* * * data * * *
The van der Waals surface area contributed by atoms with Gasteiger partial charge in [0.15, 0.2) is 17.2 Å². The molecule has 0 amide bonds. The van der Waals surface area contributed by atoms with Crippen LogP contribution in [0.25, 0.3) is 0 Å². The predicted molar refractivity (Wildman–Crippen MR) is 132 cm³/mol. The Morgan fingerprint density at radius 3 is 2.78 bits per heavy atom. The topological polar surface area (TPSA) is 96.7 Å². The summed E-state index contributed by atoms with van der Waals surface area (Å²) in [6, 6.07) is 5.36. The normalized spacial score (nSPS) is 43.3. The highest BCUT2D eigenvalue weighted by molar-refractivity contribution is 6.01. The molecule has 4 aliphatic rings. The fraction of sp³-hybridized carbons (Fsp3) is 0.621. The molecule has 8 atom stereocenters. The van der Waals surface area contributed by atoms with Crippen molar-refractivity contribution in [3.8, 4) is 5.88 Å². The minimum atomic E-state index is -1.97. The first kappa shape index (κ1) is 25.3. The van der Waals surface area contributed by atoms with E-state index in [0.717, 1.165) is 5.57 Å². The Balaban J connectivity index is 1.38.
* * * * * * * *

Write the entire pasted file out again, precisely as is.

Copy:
The van der Waals surface area contributed by atoms with Gasteiger partial charge in [0.15, 0.2) is 17.2 Å². The molecule has 0 amide bonds. The van der Waals surface area contributed by atoms with Crippen LogP contribution in [0.25, 0.3) is 0 Å². The predicted molar refractivity (Wildman–Crippen MR) is 132 cm³/mol. The Morgan fingerprint density at radius 3 is 2.78 bits per heavy atom. The topological polar surface area (TPSA) is 96.7 Å². The summed E-state index contributed by atoms with van der Waals surface area (Å²) in [6, 6.07) is 5.36. The normalized spacial score (nSPS) is 43.3. The highest BCUT2D eigenvalue weighted by molar-refractivity contribution is 6.01. The molecule has 4 aliphatic rings. The fraction of sp³-hybridized carbons (Fsp3) is 0.621. The molecule has 8 atom stereocenters. The van der Waals surface area contributed by atoms with Crippen molar-refractivity contribution in [3.8, 4) is 5.88 Å². The minimum atomic E-state index is -1.97. The first kappa shape index (κ1) is 25.3. The van der Waals surface area contributed by atoms with E-state index in [0.717, 1.165) is 5.57 Å². The Balaban J connectivity index is 1.38.